One of the tropes of broadcast sports is the partnership of the guy describing what's happening on the field (an artifact from radio) and the guy doing color commentary, riffing on the why of what happened and predicting what might happen next (heavy on the cliches).
Most of us have both of those voices in our head.
If your play by play announcer is doing a poor job of accurately describing the world as it is, it's worth taking a hard look at how often that's happening and whether it's pushing you to make poor decisions.
The color commentary is a bigger issue: Is the constant whining/bragging/doom and gloom or blaming the voice does helping you do better work? It's suprising to me that you can watch a successful person at work and not realize that her inner voice is congratulating her all day (or cutting her down). That voice likes to take credit for being accurate and important, but it rarely is.
If the voice isn't affecting your work, then it's a waste of time, a distraction, and worthy of extinguishing. On the other hand, if it's helping you do better, bring it on.
Whenever you start a project, you should have a plan for finishing it.
One outcome is to declare victory, to find that moment when you have satisfied your objectives and reached a goal.
The other outcome, which feels like a downer but is almost as good, is to declare failure, to realize that you've run out of useful string and it's time to move on. I think the intentional act of declaring becomes an essential moment of learning, a spot in time where you consider inputs and outputs and adjust your strategy for next time.
If you are unable to declare, then you're going to slog, and instead of starting new projects based on what you've learned, you'll merely end up trapped. I'm not suggesting that you flit. A project might last a decade or a generation, but if it is to be a project, it must have an end.
One of the challenges of an open-ended war or the Occupy movement is that they are projects where failure or victory wasn't understood at the beginning. While you may be tempted to be situational about this, to know it when you see it, to decide as you go, it's far more powerful and effective to define victory or failure in advance.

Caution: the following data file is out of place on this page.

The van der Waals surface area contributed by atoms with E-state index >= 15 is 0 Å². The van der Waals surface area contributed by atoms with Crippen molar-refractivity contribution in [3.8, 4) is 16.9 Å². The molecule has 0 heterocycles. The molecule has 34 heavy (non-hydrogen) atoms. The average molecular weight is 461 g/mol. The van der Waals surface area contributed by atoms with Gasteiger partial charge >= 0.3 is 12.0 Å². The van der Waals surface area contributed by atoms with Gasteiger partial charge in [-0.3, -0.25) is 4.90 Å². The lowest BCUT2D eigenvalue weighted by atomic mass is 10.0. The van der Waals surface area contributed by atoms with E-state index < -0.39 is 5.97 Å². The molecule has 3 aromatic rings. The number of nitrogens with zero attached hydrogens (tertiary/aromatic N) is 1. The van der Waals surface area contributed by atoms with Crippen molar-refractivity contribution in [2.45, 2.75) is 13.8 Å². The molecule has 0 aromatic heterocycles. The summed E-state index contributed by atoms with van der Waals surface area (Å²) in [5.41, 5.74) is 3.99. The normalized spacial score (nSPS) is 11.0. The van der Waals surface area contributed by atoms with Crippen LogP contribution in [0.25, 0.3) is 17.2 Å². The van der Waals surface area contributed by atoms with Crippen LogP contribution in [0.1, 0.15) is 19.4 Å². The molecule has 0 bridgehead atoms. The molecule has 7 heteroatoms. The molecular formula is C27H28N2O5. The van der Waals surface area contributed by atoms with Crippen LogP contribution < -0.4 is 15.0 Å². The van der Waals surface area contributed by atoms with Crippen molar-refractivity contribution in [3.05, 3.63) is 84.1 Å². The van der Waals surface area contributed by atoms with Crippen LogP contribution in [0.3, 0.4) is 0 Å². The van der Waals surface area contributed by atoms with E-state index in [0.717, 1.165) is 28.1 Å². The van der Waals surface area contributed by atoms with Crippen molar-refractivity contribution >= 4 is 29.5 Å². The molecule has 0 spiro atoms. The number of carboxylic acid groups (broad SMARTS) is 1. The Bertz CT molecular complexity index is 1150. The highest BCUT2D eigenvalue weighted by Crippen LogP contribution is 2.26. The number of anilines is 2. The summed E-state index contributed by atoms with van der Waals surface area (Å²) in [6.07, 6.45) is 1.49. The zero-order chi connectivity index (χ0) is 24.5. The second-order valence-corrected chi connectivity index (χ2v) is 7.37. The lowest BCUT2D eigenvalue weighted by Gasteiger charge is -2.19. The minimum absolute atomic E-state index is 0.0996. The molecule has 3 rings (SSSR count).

Declare one or the other, but declare.
- Be interested.
- Be generous.
- Be interesting.
In that order. If all you can do is repeat cocktail party banalities about yourself, don't come. If all you're hoping for is to get more than you give, the annual event is not worth your time. If you're not confident enough to share what you're afraid of and what's not working, you're cheating yourself (and us).
These aren't just principles for TED, of course. They're valid guidelines for any time you choose to stop hiding and step out into the world. It would be fabulous if people who were willing to commit to these four simple ideas had a special hat or a pin they could wear. Then we wouldn't have to waste our time while looking for those who care about their work and those around them.
[TED is a conference that started small, got big and then spawned more than a thousand local versions. Mostly, it's a culture of connecting interesting ideas and the people who have the guts to share them. Sometimes people at TED even follow these imperatives].
It's extremely difficult to read a speech and sound as if you mean it.
For most of us, when reading, posture changes, the throat tightens and people can tell. Reading is different from speaking, and a different sort of attention is paid.
Before you give a speech, then, you must do one of two things if your goal is to persuade:
Learn to read the same way you speak (unlikely)
or, learn to speak without reading. Learn your message well enough that you can communicate it without reading it. We want your humanity.
If you can't do that, don't bother giving a speech. Just send everyone a memo and save time and stress for all concerned.
Let me guess: check the incoming. Check email or traffic stats or messages from your boss. Check the tweets you follow or the FB status of friends.
You've just surrendered not only a block of time but your freshest, best chance to start something new.
If you're a tech company or a marketer, your goal is to be the first thing people do when they start their day. If you're an artist, a leader or someone seeking to make a difference, the first thing you do should be to lay tracks to accomplish your goals, not to hear how others have reacted/responded/insisted to what happened yesterday.